By McKinney Criminal Defense Lawyer Jeremy Rosenthal
Driving while intoxicated convictions are very intensive with consequences that are far ranging. Most of the consequences are what lawyers and courts refer to as “direct” consequences. This means we know what those consequences are and we can see them coming.
Indirect consequences are much more difficult to calculate. An example of a direct consequence of a drunk driving conviction is the potential for probation or an interlock device on a car. The law requires it.
An indirect consequence, on the other hand, is what will your boss think. That’s the hard part to know.
Common Direct Consequences of a DWI Conviction
The punishment for a Driving While Intoxicated Offense in Texas is This:
- Up to 2 years probation for misdemeanors (DWI 1st or 2nd);
- Up to 180 days jail for DWI 1st with blood alcohol under (BAC) 0.15;
- Up to 1 year of jail for DWI 1st with BAC 0.15 or greater;
- Up to 1 year of jail for DWI 2nd;
Other requirements for DWI probation (direct consequences) are the inability to terminate probation early, the requirement for interlock devices for DWI 2nd or more or if the BAC is greater than 0.15. There is a new “superfine” the legislature requires if a person is sentenced to jail on a driving under the influence case of $6,000.
Indirect Consequences Which Can Be Harmful to a Career
There are certain professions where a DWI affects you and some where they don’t. If you drive a school bus then a DWI is bad news. If you are law enforcement or a first responder, then again – it will cause you problems. Pilots obviously have major headaches with DWI arrests with the Federal Aviation Administration (“FAA”).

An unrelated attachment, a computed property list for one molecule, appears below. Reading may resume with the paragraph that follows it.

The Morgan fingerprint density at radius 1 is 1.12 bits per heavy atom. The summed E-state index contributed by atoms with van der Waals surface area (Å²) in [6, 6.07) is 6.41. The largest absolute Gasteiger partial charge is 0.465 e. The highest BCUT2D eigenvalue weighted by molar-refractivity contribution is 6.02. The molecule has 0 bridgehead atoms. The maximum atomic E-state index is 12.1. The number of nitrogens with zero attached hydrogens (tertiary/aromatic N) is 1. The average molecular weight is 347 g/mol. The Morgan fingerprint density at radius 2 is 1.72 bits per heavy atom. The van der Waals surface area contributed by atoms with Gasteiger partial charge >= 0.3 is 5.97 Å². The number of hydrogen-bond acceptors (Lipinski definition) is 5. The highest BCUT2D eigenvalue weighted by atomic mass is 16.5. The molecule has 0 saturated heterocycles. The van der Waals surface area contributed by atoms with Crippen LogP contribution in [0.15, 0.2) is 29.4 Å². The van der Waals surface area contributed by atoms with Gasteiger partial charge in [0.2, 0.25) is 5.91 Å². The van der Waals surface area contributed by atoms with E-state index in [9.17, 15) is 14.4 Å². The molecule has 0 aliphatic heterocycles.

But what if you’re a doctor or a registered nurse? You could have licensing issues because the boards which regulate physicians and/or nurses in Austin will want to make sure there aren’t underlying substance issues.
There are some professions which simply don’t have much of an intersection with DWI arrests. If you are a CPA, a hairdresser, or even an attorney – a misdemeanor DWI shouldn’t do you much professional harm.
But remember a criminal conviction is permission for someone to discriminate. Is it possible you could lose a job working at a bank because of a DWI arrest or conviction? I would hope not – but if your boss was a victim of a drunk driver then potentially it could happen.
*Jeremy Rosenthal is certified in criminal law by the Texas Board of Legal Specialization. He is recognized as a Texas Super Lawyer by Thomson Reuters.